What is considered art?

It seems that there are three ways that something can be considered art.  The first is art that is dependent on raw talent and skills.  This art is the result of innate ability and intelligence.  These artists can develop their skills to improve them, but they are ultimately born with it.   It comes to certain people naturally.  Art in this sense includes classical pieces such as Michelangelo’s work on the ceiling of the Sistine Chapel in Rome.  This piece required skill, precision, dedication, accuracy, time, effort, and pure talent.  Work like this could not be done by just anyone.

Screen Shot 2013-01-27 at 3.20.26 PM

Screen Shot 2013-01-27 at 12.47.06 PM  Then there is art that is delivered through genius.  This type of art is more than it
appears to be.  The beauty is more subtle and open to interpretation.  Truths, ideas, and experiences of love as well as tragedy can be expressed through art produced by a genius.  Skill and talent are reflected more in fine art, but abstract and pop art incorporates  
artwork, which builds on ideas is more complicated and gives beauty to even mundane matter.  To the right is a pop art piece by Andy Warhol.


These are the more recent and modern forms of art, and there has been a movement from fine and classical art to more abstract forms of art.  In turn, the concept of art has a broader definition.  In one way, more people are capable of producing art now than before, and art schools can help channel the expression inner genius and ideas of student even if those students do not necessarily have innate talent, which may have been the focus previously.  Talent is not needed in order for a person to have passion and an appreciation for beauty.  In today’s digital age, the beauty of art lies in the truth that it expressed in an original way more than on the talent needed for the expression.  The talent in this case can be learned.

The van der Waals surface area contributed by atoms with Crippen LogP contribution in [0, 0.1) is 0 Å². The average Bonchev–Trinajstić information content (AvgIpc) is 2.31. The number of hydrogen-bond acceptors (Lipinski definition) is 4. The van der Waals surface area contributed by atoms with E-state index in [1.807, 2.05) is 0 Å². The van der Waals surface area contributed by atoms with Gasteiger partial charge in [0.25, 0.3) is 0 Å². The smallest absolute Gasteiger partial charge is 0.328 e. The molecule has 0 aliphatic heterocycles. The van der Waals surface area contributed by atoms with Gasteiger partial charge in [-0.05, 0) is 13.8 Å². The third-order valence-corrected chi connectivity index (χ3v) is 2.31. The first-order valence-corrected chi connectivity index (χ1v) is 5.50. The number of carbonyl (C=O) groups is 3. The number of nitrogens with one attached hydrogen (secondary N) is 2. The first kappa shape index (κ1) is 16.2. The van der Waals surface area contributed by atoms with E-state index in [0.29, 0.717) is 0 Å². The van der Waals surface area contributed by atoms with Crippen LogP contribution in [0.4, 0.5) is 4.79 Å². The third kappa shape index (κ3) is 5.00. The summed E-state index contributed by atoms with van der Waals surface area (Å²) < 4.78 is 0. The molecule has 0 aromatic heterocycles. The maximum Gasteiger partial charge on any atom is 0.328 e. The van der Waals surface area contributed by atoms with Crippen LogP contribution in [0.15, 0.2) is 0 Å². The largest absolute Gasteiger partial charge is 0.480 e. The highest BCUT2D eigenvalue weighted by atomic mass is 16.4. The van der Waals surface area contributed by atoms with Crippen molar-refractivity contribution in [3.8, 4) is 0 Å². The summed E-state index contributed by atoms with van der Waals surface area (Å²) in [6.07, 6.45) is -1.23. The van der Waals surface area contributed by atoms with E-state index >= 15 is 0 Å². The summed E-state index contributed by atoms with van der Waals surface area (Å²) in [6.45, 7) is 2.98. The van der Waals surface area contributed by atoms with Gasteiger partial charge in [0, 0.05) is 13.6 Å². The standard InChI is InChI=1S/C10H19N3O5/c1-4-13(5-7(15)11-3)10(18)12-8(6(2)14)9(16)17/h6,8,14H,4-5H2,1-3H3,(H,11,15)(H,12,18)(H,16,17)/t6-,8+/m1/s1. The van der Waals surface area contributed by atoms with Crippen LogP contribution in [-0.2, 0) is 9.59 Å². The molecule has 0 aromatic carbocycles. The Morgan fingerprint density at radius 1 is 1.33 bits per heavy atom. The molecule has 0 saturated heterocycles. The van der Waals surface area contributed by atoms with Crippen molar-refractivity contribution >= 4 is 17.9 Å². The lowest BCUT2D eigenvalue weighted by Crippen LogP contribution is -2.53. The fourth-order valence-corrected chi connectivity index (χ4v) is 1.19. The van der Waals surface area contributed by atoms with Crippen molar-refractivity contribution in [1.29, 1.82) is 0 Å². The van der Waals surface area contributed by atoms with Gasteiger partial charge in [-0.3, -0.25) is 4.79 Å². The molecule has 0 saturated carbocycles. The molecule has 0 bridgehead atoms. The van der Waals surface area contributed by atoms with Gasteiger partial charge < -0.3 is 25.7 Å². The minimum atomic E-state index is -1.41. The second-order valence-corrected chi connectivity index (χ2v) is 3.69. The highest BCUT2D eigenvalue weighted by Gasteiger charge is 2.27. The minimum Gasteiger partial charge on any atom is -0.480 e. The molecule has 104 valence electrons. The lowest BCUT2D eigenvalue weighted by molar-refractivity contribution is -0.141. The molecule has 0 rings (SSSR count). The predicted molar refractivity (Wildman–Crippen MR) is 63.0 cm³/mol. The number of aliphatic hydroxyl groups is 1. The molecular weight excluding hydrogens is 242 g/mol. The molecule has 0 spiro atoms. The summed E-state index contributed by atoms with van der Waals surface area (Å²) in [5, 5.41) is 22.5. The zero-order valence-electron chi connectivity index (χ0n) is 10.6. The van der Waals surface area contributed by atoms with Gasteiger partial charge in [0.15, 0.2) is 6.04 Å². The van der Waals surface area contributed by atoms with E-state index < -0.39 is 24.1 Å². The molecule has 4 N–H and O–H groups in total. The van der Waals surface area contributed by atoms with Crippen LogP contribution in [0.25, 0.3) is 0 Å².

In addition to genius and talent, art is also subjective.  Whether or not something is considered art depends on the audience.  Differences in what various cultures consider beautiful illustrates this point.  An individual and his or her particular background and experiences will influence the manner in which that person views a piece of artwork.  Age, gender, religion, attitude, and outlook on life as well as a multitude of other factors can play a role while viewing art.  In this case, anything can be art and anyone can produce it especially in a digital age in which computers, cameras, and other devices can create the vision that a person has in mind.

The Internet generates a place where the works of true artists and mediocre average individuals mix.  Then what it is that can distinguish real art from the rest of the collection? Well, how about experts? In science, journal articles have to be peer-reviewed before they are published and the findings are used for applications.  The most knowledgeable people in the field of study that the work was done on review those articles before they are printed and recognized as legitimate information that is worth sharing.  In the past, a museum would legitimize artwork and validate it as a beautiful piece of work.  Perhaps a virtual museum is needed to separate items of exceptional beauty from the less than extraordinary works.  Not only would a person’s work be certified, but it would get more attention and views this way as well.  A virtual museum overseen by experts in all different areas of art can review pieces submitted by anyone.  This might be the solution to the overload of information on the Internet.  Artwork produced with the help of digital devices will certainly lead to new forms of art, and for this we may just need new experts concentrating on this digital media and artwork.

Now this idea is not elitist because anyone can submit the work, and the site should be accessible to everyone.  Also, unlike the work shown in real museums, there is no need for it to be expensive or framed.  As a result, art would be democratized but not devalued.  Education was once a luxury for only the rich, but with the advent of the printing press, literacy spread and books were more available.  Literacy being more commonplace actually led to a great value put on education because people had less of an excuse for not being educated. Education become an expectation not an exception.  Similarly, there can be greater appreciation for art and beauty with greater accessibility through the internet…that is if people know where to look. With anyone being able to publish anything on the Internet, this is can be a difficult task.  Until there is a virtual museum of some sort, we will have to navigate our own way through this conglomeration of brilliant masterpieces and average works based on our own perspectives with a piece of work being validated by only our own opinions.

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